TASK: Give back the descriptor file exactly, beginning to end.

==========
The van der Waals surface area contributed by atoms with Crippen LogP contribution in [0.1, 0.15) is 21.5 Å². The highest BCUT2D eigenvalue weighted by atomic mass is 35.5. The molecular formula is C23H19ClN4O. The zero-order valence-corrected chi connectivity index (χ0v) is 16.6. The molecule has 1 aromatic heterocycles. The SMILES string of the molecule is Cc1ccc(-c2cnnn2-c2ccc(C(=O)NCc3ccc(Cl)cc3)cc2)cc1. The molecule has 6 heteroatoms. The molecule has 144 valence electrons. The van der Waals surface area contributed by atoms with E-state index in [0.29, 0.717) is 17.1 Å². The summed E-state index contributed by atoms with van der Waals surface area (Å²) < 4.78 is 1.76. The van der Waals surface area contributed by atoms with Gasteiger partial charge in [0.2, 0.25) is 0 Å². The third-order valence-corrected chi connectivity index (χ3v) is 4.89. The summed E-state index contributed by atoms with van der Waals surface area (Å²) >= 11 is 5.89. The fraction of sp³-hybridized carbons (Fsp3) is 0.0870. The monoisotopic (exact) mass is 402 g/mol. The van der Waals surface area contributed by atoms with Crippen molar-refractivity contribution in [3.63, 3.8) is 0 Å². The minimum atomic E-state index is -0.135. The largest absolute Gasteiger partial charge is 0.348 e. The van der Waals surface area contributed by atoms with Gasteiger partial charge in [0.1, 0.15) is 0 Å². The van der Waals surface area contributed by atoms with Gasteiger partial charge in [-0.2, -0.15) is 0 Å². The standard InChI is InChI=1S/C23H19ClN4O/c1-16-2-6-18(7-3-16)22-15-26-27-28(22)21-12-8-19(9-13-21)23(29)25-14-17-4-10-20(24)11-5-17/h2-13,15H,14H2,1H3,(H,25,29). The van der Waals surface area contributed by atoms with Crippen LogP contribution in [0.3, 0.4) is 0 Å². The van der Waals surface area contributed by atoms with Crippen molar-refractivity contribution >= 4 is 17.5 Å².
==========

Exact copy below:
The van der Waals surface area contributed by atoms with Crippen LogP contribution in [0.1, 0.15) is 21.5 Å². The highest BCUT2D eigenvalue weighted by atomic mass is 35.5. The molecular formula is C23H19ClN4O. The zero-order valence-corrected chi connectivity index (χ0v) is 16.6. The molecule has 1 aromatic heterocycles. The SMILES string of the molecule is Cc1ccc(-c2cnnn2-c2ccc(C(=O)NCc3ccc(Cl)cc3)cc2)cc1. The molecule has 6 heteroatoms. The molecule has 144 valence electrons. The van der Waals surface area contributed by atoms with E-state index in [0.29, 0.717) is 17.1 Å². The summed E-state index contributed by atoms with van der Waals surface area (Å²) < 4.78 is 1.76. The van der Waals surface area contributed by atoms with Gasteiger partial charge in [0.2, 0.25) is 0 Å². The third-order valence-corrected chi connectivity index (χ3v) is 4.89. The summed E-state index contributed by atoms with van der Waals surface area (Å²) >= 11 is 5.89. The fraction of sp³-hybridized carbons (Fsp3) is 0.0870. The monoisotopic (exact) mass is 402 g/mol. The van der Waals surface area contributed by atoms with Crippen molar-refractivity contribution in [3.63, 3.8) is 0 Å². The minimum atomic E-state index is -0.135. The largest absolute Gasteiger partial charge is 0.348 e. The van der Waals surface area contributed by atoms with Gasteiger partial charge in [0.1, 0.15) is 0 Å². The van der Waals surface area contributed by atoms with Gasteiger partial charge in [-0.2, -0.15) is 0 Å². The standard InChI is InChI=1S/C23H19ClN4O/c1-16-2-6-18(7-3-16)22-15-26-27-28(22)21-12-8-19(9-13-21)23(29)25-14-17-4-10-20(24)11-5-17/h2-13,15H,14H2,1H3,(H,25,29). The van der Waals surface area contributed by atoms with Crippen LogP contribution in [0.3, 0.4) is 0 Å². The van der Waals surface area contributed by atoms with Crippen molar-refractivity contribution >= 4 is 17.5 Å².